The Lives of the Twelve Caesars, Volume 09: Vitellius
By Gaius Suetonius Tranquillus
Release Date : 2006-10-22
Genre : Biography
FIle Size : 0.02 MB
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The Lives of the Twelve Caesars, Volume 09: Vitellius Very different accounts are given of the origin of the Vitellian family. Some describe it as ancient and noble, others as recent and obscure, nay, extremely mean.
Gaius Suetonius Tranquillus The author writes Memoirs rather than History. He neither dwells on the civil wars which sealed the fall of the Republic, nor on the military expeditions which extended the frontiers of the empire.
Gaius Suetonius Tranquillus In this book the great superiority of the Augustan age, as respects the productions of literature, one more is to be subjoined, of a nature the most essential: the liberal and unparalleled encouragement given to distinguished talents by the emperor and his minister.
Gaius Suetonius Tranquillus A gem of the biographical genre, this captivating book contains the life accounts of twelve Roman emperors, including Julius Caesar. Suetonius not only presents the emperors as formidable rulers but also throws light on their personal lives. His talent as a biographer is at its zenith as he takes us back in time with his eloquent narrative and vibrant descriptions. Magnificent!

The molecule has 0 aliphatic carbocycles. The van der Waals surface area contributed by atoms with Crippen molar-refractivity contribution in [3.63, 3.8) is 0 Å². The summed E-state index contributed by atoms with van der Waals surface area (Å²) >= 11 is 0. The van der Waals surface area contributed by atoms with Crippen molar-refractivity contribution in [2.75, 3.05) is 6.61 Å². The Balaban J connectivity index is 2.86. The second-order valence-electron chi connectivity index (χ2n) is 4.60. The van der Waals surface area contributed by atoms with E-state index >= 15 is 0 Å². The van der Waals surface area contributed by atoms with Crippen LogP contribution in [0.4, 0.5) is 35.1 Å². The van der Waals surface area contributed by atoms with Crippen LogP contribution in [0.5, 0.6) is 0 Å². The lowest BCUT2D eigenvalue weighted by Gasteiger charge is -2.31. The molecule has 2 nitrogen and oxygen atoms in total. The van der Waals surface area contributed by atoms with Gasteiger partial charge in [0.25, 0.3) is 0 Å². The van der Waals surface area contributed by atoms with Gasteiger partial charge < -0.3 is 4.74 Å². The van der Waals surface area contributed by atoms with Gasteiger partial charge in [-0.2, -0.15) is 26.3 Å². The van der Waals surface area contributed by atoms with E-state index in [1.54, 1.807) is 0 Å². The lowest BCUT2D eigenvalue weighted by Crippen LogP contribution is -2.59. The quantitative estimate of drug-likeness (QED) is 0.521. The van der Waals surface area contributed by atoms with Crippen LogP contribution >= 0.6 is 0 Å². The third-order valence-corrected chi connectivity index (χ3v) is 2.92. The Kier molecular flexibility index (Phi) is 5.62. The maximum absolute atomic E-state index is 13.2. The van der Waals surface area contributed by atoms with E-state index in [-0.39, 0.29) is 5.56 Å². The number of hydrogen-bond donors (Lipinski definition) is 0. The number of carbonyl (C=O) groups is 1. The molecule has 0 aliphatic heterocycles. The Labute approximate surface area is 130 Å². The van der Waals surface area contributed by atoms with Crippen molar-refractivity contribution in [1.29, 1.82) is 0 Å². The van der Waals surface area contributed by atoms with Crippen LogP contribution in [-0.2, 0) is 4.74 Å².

Gaius Suetonius Tranquillus The Twelve Caesars is a set of twelve biographies of Julius Caesar and the first 11 emperors of the Roman Empire written by Gaius Suetonius Tranquillus. The work, written in AD 121 during the reign of the emperor Hadrian, was the most popular work of Suetonius, at that time Hadrian's personal secretary, and is the largest among his surviving writings. The Twelve Caesars is considered very significant in antiquity and remains a primary source on Roman history.
Gaius Suetonius Tranquillus In this book the person of Nero, it is observed by Suetonius, the race of the Caesars became extinct; a race rendered illustrious by the first and second emperors, but which their successors no less disgraced.
Gaius Suetonius Tranquillus The first-century emperor Claudius did not leave the fledgling Roman Empire as he had found it: his contribution was to turn its developing institutions into an imperial tradition.
Gaius Suetonius Tranquillus In the reign of Claudius, by the interest of Narcissus, he was sent to Germany, in command of a legion; whence being removed into Britain, he engaged the enemy in thirty several battles.
Gaius Suetonius Tranquillus An analysis of Suetonius' account of the emperor Domitian. The book provides a detailed commentary on matters of historical importance in the text, together with a discussion of Suetonius' life. A comparison is offered between Suetonius' account and Dio's version. Latin sources are utilized.
Gaius Suetonius Tranquillus Titus, who had the same cognomen with his father, was the darling and delight of mankind; so much did the natural genius, address, or good fortune he possessed tend to conciliate the favour of all.
Gaius Suetonius Tranquillus A freedman of Petrobius's, who himself had belonged to Nero's family, purchased the head from them at the price of a hundred gold pieces, and threw it into the place where, by Galba's order, his patron had been put to death.
Gaius Suetonius Tranquillus It is remarkable, in the fortune of this emperor, that he owed both his elevation and catastrophe to the inextricable embarrassments in which he was involved; first, in respect of pecuniary circumstances, and next, of political.
Gaius Suetonius Tranquillus It is reported that he was immoderately addicted to venery. For he is said to have had obscene pictures so disposed in a bedchamber lined with mirrors, that, whichever way he looked, lascivious images might present themselves to his view.